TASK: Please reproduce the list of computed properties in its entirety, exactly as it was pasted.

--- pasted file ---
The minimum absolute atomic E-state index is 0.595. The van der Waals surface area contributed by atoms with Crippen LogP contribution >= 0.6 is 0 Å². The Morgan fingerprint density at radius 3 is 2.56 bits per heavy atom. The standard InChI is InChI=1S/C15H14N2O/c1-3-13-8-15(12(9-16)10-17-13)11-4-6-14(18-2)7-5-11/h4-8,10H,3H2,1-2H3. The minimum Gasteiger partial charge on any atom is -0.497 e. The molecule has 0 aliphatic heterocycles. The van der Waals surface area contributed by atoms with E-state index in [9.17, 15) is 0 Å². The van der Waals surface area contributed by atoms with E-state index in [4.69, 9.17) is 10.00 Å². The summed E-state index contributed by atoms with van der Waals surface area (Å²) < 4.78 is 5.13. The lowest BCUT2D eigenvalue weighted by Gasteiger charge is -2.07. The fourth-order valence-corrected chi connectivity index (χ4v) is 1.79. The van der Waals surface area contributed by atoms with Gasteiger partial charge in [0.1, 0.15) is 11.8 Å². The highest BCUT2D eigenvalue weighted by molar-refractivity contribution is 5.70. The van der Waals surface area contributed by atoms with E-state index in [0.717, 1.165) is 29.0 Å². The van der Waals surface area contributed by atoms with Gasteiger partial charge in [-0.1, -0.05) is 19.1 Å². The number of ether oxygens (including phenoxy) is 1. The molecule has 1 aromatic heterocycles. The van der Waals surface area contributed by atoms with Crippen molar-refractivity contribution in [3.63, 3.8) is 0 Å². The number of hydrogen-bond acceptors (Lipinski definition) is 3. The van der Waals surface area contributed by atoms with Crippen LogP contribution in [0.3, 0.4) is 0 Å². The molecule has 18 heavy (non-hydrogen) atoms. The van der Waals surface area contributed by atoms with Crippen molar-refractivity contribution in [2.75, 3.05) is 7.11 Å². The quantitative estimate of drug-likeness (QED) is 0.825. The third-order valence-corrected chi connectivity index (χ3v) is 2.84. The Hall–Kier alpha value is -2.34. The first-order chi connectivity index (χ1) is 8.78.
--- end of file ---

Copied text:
The minimum absolute atomic E-state index is 0.595. The van der Waals surface area contributed by atoms with Crippen LogP contribution >= 0.6 is 0 Å². The Morgan fingerprint density at radius 3 is 2.56 bits per heavy atom. The standard InChI is InChI=1S/C15H14N2O/c1-3-13-8-15(12(9-16)10-17-13)11-4-6-14(18-2)7-5-11/h4-8,10H,3H2,1-2H3. The minimum Gasteiger partial charge on any atom is -0.497 e. The molecule has 0 aliphatic heterocycles. The van der Waals surface area contributed by atoms with E-state index in [9.17, 15) is 0 Å². The van der Waals surface area contributed by atoms with E-state index in [4.69, 9.17) is 10.00 Å². The summed E-state index contributed by atoms with van der Waals surface area (Å²) < 4.78 is 5.13. The lowest BCUT2D eigenvalue weighted by Gasteiger charge is -2.07. The fourth-order valence-corrected chi connectivity index (χ4v) is 1.79. The van der Waals surface area contributed by atoms with Gasteiger partial charge in [0.1, 0.15) is 11.8 Å². The highest BCUT2D eigenvalue weighted by molar-refractivity contribution is 5.70. The van der Waals surface area contributed by atoms with E-state index in [0.717, 1.165) is 29.0 Å². The van der Waals surface area contributed by atoms with Gasteiger partial charge in [-0.1, -0.05) is 19.1 Å². The number of ether oxygens (including phenoxy) is 1. The molecule has 1 aromatic heterocycles. The van der Waals surface area contributed by atoms with Crippen molar-refractivity contribution in [3.63, 3.8) is 0 Å². The number of hydrogen-bond acceptors (Lipinski definition) is 3. The van der Waals surface area contributed by atoms with Crippen LogP contribution in [0.3, 0.4) is 0 Å². The molecule has 18 heavy (non-hydrogen) atoms. The van der Waals surface area contributed by atoms with Crippen molar-refractivity contribution in [2.75, 3.05) is 7.11 Å². The quantitative estimate of drug-likeness (QED) is 0.825. The third-order valence-corrected chi connectivity index (χ3v) is 2.84. The Hall–Kier alpha value is -2.34. The first-order chi connectivity index (χ1) is 8.78.